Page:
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In my program (it is for a homework assignment), I load in a model which is a bunch of vertices and normals etc into a struct I have. When drawing it, I pass the model to a function void drawModel(Model model). Doing that gives me this error:

Run-Time Check Failure #0 - The value of ESP was not properly saved across a function call.  This is usually a result of calling a function declared with one calling convention with a function pointer declared with a different calling convention.

I was looking around, and one answer seemed to be that it was because what I'm passing is too large and it's messing up the compiler. So I tried changing it so the drawModel function accepts a pointer to the struct (which I should've done to begin with...), but as soon as I access it in the function I get that error.

How can I get around this? And why is this happening?

Here's the entire function

void drawModel(Model * model)
{
    int i, g; //i is the main iterator, g keeps track of what part we're on
    int edge; //The current edge we're on
    g = 0;

    for(i = 0; i < (model->faceCount); i++) //This is just to test why it's occuring
    {
    }
    glEnableClientState(GL_VERTEX_ARRAY);
    glVertexPointer(3, GL_FLOAT, 0, model->vertices);
    glEnableClientState(GL_NORMAL_ARRAY);
    glNormalPointer(3, GL_FLOAT, 0, model->normals);
    for(i = 0; i < (model->faceCount); i++) //Right here is where i get the error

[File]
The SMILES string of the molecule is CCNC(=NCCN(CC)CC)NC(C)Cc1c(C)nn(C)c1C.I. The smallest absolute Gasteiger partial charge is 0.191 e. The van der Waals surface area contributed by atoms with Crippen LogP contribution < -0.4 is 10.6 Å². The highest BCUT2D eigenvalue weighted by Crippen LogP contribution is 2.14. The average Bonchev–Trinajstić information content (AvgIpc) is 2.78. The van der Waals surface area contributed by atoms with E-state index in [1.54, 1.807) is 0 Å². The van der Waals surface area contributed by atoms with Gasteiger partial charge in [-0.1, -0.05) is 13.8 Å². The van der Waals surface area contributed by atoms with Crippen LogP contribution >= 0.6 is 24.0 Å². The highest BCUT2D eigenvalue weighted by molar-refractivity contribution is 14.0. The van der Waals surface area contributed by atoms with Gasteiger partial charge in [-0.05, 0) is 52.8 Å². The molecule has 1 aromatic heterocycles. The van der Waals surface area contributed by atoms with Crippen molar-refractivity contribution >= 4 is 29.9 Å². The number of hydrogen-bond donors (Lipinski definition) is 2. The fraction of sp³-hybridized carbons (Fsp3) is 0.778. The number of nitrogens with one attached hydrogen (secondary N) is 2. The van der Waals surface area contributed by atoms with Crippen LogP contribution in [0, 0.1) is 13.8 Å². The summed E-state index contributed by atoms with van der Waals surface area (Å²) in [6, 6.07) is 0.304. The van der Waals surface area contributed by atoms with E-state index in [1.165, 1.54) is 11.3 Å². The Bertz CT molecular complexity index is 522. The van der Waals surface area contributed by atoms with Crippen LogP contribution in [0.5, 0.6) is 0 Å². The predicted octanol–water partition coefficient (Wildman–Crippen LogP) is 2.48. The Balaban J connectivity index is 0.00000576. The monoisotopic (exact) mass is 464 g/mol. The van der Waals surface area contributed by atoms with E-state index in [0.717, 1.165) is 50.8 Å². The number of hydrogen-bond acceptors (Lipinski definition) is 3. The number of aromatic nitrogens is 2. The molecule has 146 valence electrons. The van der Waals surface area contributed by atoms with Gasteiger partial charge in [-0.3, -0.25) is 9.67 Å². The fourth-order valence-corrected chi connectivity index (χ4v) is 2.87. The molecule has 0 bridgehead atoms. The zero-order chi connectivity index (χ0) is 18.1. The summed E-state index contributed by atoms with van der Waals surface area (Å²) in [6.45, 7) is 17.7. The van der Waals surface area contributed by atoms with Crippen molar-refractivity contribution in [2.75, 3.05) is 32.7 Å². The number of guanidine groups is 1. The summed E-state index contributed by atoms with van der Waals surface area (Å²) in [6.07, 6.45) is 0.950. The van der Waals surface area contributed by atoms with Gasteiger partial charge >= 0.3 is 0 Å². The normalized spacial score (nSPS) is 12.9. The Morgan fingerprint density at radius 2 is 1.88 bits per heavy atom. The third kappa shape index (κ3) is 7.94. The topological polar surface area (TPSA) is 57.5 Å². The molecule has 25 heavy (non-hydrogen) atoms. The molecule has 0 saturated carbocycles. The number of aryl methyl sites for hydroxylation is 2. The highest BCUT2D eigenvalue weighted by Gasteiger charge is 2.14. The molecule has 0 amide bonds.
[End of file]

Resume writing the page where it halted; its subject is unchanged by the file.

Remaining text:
{
        if(i == model->parts[g])
        {
            //Set colour to the part colour

            g++;
        }

        glDrawElements(GL_POLYGON, model->faces[i].edges, GL_UNSIGNED_BYTE,
            model->faces[i].edge);
    }
}

Note: I've never used GL vertex arrays before, this is my first attempt.

I was calling drawModel like so: drawModel(&plane);

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Show us how you call drawModel, and the definitions of everything that appears on that line. –  Jon Apr 2 '11 at 1:16
    
I think this might actually be more of an OpenGL question –  Jeff Apr 2 '11 at 1:24
    
Jeff: How you call it. –  Jon Apr 2 '11 at 1:25
    
I'll put that on there, but I figured out the problem, it was glNormalPointer. It doesn't take the first argument –  Jeff Apr 2 '11 at 1:30
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1 Answer 1

up vote 0 down vote accepted

The problem was

glNormalPointer(3, GL_FLOAT, 0, model->normals);

It should've read

glNormalPointer(GL_FLOAT, 0, model->normals);
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